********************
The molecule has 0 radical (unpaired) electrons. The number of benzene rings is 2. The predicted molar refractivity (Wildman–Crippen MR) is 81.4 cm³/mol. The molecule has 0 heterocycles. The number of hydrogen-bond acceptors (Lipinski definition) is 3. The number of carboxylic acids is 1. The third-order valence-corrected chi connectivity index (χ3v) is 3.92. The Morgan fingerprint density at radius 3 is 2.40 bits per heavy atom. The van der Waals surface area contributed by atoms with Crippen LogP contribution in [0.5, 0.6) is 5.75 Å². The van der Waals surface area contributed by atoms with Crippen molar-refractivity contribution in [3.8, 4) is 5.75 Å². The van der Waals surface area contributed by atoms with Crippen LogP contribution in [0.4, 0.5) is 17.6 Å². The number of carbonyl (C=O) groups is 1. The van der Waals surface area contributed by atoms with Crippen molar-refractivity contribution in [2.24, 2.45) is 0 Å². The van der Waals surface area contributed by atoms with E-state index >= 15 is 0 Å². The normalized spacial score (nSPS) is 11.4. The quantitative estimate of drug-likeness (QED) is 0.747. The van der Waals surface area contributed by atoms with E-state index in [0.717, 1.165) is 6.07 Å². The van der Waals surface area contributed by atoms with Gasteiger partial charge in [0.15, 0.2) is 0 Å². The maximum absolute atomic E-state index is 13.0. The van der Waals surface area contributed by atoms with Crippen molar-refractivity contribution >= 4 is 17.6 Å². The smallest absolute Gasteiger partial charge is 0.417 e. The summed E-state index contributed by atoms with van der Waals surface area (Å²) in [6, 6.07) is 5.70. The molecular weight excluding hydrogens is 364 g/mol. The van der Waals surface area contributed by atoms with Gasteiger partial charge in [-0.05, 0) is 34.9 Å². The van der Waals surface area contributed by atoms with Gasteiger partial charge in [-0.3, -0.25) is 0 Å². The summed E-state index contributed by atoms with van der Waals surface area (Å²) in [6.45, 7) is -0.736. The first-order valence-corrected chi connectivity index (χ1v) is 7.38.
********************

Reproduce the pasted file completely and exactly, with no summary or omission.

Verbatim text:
The molecule has 0 radical (unpaired) electrons. The number of benzene rings is 2. The predicted molar refractivity (Wildman–Crippen MR) is 81.4 cm³/mol. The molecule has 0 heterocycles. The number of hydrogen-bond acceptors (Lipinski definition) is 3. The number of carboxylic acids is 1. The third-order valence-corrected chi connectivity index (χ3v) is 3.92. The Morgan fingerprint density at radius 3 is 2.40 bits per heavy atom. The van der Waals surface area contributed by atoms with Crippen LogP contribution in [0.5, 0.6) is 5.75 Å². The van der Waals surface area contributed by atoms with Crippen molar-refractivity contribution in [3.8, 4) is 5.75 Å². The van der Waals surface area contributed by atoms with Crippen LogP contribution in [0.4, 0.5) is 17.6 Å². The number of carbonyl (C=O) groups is 1. The van der Waals surface area contributed by atoms with Crippen molar-refractivity contribution in [2.24, 2.45) is 0 Å². The van der Waals surface area contributed by atoms with E-state index >= 15 is 0 Å². The normalized spacial score (nSPS) is 11.4. The quantitative estimate of drug-likeness (QED) is 0.747. The van der Waals surface area contributed by atoms with E-state index in [0.717, 1.165) is 6.07 Å². The van der Waals surface area contributed by atoms with Gasteiger partial charge in [0.15, 0.2) is 0 Å². The maximum absolute atomic E-state index is 13.0. The van der Waals surface area contributed by atoms with Crippen molar-refractivity contribution >= 4 is 17.6 Å². The smallest absolute Gasteiger partial charge is 0.417 e. The summed E-state index contributed by atoms with van der Waals surface area (Å²) in [6, 6.07) is 5.70. The molecular weight excluding hydrogens is 364 g/mol. The van der Waals surface area contributed by atoms with Gasteiger partial charge in [-0.05, 0) is 34.9 Å². The van der Waals surface area contributed by atoms with Gasteiger partial charge in [-0.3, -0.25) is 0 Å². The summed E-state index contributed by atoms with van der Waals surface area (Å²) in [6.45, 7) is -0.736. The first-order valence-corrected chi connectivity index (χ1v) is 7.38.